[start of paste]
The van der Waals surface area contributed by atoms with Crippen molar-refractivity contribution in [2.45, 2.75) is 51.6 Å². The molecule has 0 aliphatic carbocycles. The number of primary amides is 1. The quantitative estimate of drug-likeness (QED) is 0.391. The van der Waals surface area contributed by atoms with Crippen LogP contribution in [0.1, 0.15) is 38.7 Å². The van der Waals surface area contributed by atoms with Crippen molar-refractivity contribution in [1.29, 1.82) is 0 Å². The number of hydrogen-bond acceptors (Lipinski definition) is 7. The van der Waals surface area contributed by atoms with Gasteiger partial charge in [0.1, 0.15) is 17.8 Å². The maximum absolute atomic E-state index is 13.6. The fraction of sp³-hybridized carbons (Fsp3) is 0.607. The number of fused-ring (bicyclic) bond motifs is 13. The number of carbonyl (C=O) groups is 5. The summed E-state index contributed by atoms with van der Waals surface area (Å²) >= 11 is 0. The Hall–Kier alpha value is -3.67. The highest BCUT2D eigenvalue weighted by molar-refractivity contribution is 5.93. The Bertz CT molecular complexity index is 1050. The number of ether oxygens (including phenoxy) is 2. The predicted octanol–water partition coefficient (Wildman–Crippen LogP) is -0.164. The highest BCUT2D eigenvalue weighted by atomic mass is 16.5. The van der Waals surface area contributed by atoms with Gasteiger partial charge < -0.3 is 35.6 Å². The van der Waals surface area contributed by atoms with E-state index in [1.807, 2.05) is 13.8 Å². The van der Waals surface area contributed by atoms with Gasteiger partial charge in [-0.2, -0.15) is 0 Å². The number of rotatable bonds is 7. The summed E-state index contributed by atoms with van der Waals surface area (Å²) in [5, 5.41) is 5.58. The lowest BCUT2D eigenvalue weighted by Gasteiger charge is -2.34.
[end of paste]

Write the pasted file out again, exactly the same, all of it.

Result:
The van der Waals surface area contributed by atoms with Crippen molar-refractivity contribution in [2.45, 2.75) is 51.6 Å². The molecule has 0 aliphatic carbocycles. The number of primary amides is 1. The quantitative estimate of drug-likeness (QED) is 0.391. The van der Waals surface area contributed by atoms with Crippen LogP contribution in [0.1, 0.15) is 38.7 Å². The van der Waals surface area contributed by atoms with Crippen molar-refractivity contribution in [1.29, 1.82) is 0 Å². The number of hydrogen-bond acceptors (Lipinski definition) is 7. The van der Waals surface area contributed by atoms with Gasteiger partial charge in [0.1, 0.15) is 17.8 Å². The maximum absolute atomic E-state index is 13.6. The fraction of sp³-hybridized carbons (Fsp3) is 0.607. The number of fused-ring (bicyclic) bond motifs is 13. The number of carbonyl (C=O) groups is 5. The summed E-state index contributed by atoms with van der Waals surface area (Å²) >= 11 is 0. The Hall–Kier alpha value is -3.67. The highest BCUT2D eigenvalue weighted by molar-refractivity contribution is 5.93. The Bertz CT molecular complexity index is 1050. The number of ether oxygens (including phenoxy) is 2. The predicted octanol–water partition coefficient (Wildman–Crippen LogP) is -0.164. The highest BCUT2D eigenvalue weighted by atomic mass is 16.5. The van der Waals surface area contributed by atoms with Gasteiger partial charge < -0.3 is 35.6 Å². The van der Waals surface area contributed by atoms with E-state index in [1.807, 2.05) is 13.8 Å². The van der Waals surface area contributed by atoms with Gasteiger partial charge in [-0.2, -0.15) is 0 Å². The number of rotatable bonds is 7. The summed E-state index contributed by atoms with van der Waals surface area (Å²) in [5, 5.41) is 5.58. The lowest BCUT2D eigenvalue weighted by Gasteiger charge is -2.34.